Region: São Sebastião da Grama, South of Minas
Producer: Diogo Dias
Altitude: 1100 – 1350 masl.
Coffee varieties: Yellow Bourbon
Cupping notes: Chocolate, Toffee, Orange
Cupping score: 86.00
As one of Brazil’s most consistently excellent coffee farms, Fazenda Recreio delivers a cup reflecting evolved processing methods for quality coffee production dating all the way back to 1890. After 4 generations of managing Fazenda Recreio in his family, Diogo Machaedo is now in charge, and he plans to maintain the historic farms exceptional reputation as the world of Specialty Coffee continues to blossom.
Educated as an Agricultural Engineer, Diogo Dias Teixeira de Macedo is responsible for managing the farm. Following in his parents’ footsteps, Mr. Homero Teixeira de Macedo Júnior and Maria Dias Teixeira de Macedo, he started working on the property in 2000. In the past few years, he has been working to combine tradition and innovation in order to produce the best coffees and prizes at quality contests are crowning his legacy.
Diogo was a finalist at the Cup of Excellence back in 2001, and in the following years he has achieved: 2003 (4th), 2004 (1st), 2008 (2nd), 2009 (3rd), 2010 (4th) and 2013 (5th)
Australian Brock Lewin is the Badger in Badger & Dodo, Broc being Irish for Badger. Brock first pulled a shot of coffee in 1993 whilst at Uni’ in Sydney but really came to terms with speciality coffee whilst living in Melbourne from 2005-08. He relocated with his wife to Fermoy Co Cork and established Badger & Dodo on his in laws’ farm in July 2008.
Dodo is the father-in-laws’ childhood nickname. Dodo is a bit of legend in himself. We wouldn’t be where we are without this man. He’s a cross between a retired chicken farmer, Teagasc scientist / inventor come MacGyver !
In 2013 we rebuilt the roastery – a whole new building, double insulated and ventilated for perfect humidity – crucial to green bean storage and airflow roasting requirements. The need to rebuild was primarily to house ‘Dr O’ (see below) as well as our existing 10kg and 1kg roasters.
Within this set is a very tight knit group of dedicated staff. Elia was an all-Ireland Costa coffee barista champion, barista trainer and branch quality control manager long before making his way to us in 2013 – after which he learned the art of roasting from Brock, completed the SCAE Diploma and the prestigious Coffee Quality Institues’ Q grader program – confirming his expertise in sensory accuracy. Jay is our roastery manager who oversees everything after that from blending through to dispatch.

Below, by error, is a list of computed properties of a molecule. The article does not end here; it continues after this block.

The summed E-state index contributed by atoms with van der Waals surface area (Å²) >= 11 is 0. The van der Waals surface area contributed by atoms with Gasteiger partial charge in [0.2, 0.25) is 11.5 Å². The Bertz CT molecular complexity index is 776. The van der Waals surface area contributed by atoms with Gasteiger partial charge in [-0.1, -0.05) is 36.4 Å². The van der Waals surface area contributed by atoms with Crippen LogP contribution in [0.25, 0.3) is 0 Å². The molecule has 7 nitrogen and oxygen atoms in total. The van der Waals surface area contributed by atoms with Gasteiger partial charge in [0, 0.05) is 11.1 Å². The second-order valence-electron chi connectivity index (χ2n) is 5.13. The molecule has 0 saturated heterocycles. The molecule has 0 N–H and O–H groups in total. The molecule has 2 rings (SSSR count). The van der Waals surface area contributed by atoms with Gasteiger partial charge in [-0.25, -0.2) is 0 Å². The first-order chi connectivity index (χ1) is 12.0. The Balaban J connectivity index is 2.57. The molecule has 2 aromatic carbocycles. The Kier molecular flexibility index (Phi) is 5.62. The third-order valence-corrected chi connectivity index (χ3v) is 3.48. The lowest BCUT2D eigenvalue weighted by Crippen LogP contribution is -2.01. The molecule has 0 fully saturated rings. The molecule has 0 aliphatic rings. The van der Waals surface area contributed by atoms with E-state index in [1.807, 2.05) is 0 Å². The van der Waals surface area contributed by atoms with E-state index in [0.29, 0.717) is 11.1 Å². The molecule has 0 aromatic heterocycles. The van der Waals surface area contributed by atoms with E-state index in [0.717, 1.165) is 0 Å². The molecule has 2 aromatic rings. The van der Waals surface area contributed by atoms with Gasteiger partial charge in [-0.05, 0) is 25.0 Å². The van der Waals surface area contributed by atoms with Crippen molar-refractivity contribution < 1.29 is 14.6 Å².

Dr O is our customised cast iron, 30Kg roaster. Roasting via a fluid bed of hot air gives a more even roast which is smoother & richer in flavour. All our coffees undergo scrutiny:
In an industry where ‘consistency is king’ this is a vital piece of technology. 3rd wave coffee refers to the latest approach to coffee sourcing and roasting. 1st wave is typified by ‘Italian’ roasters who traditionally would have had little regard to roasting or sourcing, 2nd wave roasters would be typified by dark roasting under the illusion that this would bring strength. ‘3rd wave’ coffee roasters:
1) Roast in smaller roasters simply because it allows much greater control over heat. We understand that heat needs to be tamed to bring out the unique characteristics of every crop.
2) Having a small roaster and relatively smaller customer base limits output. Hence this allows us to source smaller & more exclusive coffees, and, form closer relationships with our limited number of wholesale customers.
3) Baristing standards and espresso machines have also developed exponentially in line with wanting to get more from such high quality coffees.
The idea behind this is, like a fine womens’ clothing boutique, we have a range of coffees chosen for their outstanding qualities, to present a range of coffee with profiles for everyone. All of our single origins are Arabica and Speciality – that is, scoring 85+, and we only buy current crop coffee..
In 2018 we went to Brazil and Colombia to meet farmers and began shipping coffee straight into port of Cork – no longer via England or further afield. This means more for the farmer, more for the Irish economy and fresher & better coffee.